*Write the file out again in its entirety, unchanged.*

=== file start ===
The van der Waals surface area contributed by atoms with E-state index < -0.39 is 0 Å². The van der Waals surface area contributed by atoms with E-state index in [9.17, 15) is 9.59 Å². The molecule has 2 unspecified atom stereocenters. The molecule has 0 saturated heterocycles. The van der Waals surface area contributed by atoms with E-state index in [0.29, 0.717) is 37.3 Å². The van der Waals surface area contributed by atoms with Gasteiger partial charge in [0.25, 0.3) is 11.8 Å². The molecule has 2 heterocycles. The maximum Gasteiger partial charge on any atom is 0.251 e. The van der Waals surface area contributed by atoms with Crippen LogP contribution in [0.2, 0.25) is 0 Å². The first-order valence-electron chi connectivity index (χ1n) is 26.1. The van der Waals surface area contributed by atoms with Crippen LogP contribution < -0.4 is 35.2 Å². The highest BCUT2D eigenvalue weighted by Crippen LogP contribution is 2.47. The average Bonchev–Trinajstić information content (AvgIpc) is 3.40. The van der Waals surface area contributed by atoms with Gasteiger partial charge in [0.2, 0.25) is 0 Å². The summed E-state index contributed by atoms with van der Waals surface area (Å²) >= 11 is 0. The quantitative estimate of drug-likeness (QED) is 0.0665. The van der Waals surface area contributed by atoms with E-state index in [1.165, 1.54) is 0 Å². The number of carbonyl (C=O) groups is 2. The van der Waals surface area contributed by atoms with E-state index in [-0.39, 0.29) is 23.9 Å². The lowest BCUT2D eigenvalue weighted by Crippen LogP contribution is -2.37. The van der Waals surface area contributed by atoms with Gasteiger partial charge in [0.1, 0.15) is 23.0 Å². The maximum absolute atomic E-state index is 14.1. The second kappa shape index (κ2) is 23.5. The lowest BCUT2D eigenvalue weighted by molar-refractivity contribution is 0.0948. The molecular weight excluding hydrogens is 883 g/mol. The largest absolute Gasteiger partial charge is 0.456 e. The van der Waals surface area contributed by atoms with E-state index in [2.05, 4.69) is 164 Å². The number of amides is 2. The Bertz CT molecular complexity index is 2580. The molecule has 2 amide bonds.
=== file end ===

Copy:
The van der Waals surface area contributed by atoms with E-state index < -0.39 is 0 Å². The van der Waals surface area contributed by atoms with E-state index in [9.17, 15) is 9.59 Å². The molecule has 2 unspecified atom stereocenters. The molecule has 0 saturated heterocycles. The van der Waals surface area contributed by atoms with E-state index in [0.29, 0.717) is 37.3 Å². The van der Waals surface area contributed by atoms with Gasteiger partial charge in [0.25, 0.3) is 11.8 Å². The molecule has 2 heterocycles. The maximum Gasteiger partial charge on any atom is 0.251 e. The van der Waals surface area contributed by atoms with Crippen LogP contribution in [0.2, 0.25) is 0 Å². The first-order valence-electron chi connectivity index (χ1n) is 26.1. The van der Waals surface area contributed by atoms with Crippen LogP contribution < -0.4 is 35.2 Å². The highest BCUT2D eigenvalue weighted by Crippen LogP contribution is 2.47. The average Bonchev–Trinajstić information content (AvgIpc) is 3.40. The van der Waals surface area contributed by atoms with Gasteiger partial charge in [0.2, 0.25) is 0 Å². The summed E-state index contributed by atoms with van der Waals surface area (Å²) >= 11 is 0. The quantitative estimate of drug-likeness (QED) is 0.0665. The van der Waals surface area contributed by atoms with E-state index in [1.165, 1.54) is 0 Å². The number of carbonyl (C=O) groups is 2. The van der Waals surface area contributed by atoms with E-state index in [-0.39, 0.29) is 23.9 Å². The lowest BCUT2D eigenvalue weighted by Crippen LogP contribution is -2.37. The van der Waals surface area contributed by atoms with Gasteiger partial charge in [0.1, 0.15) is 23.0 Å². The maximum absolute atomic E-state index is 14.1. The second kappa shape index (κ2) is 23.5. The lowest BCUT2D eigenvalue weighted by molar-refractivity contribution is 0.0948. The molecular weight excluding hydrogens is 883 g/mol. The largest absolute Gasteiger partial charge is 0.456 e. The van der Waals surface area contributed by atoms with E-state index in [2.05, 4.69) is 164 Å². The number of amides is 2. The Bertz CT molecular complexity index is 2580. The molecule has 2 amide bonds.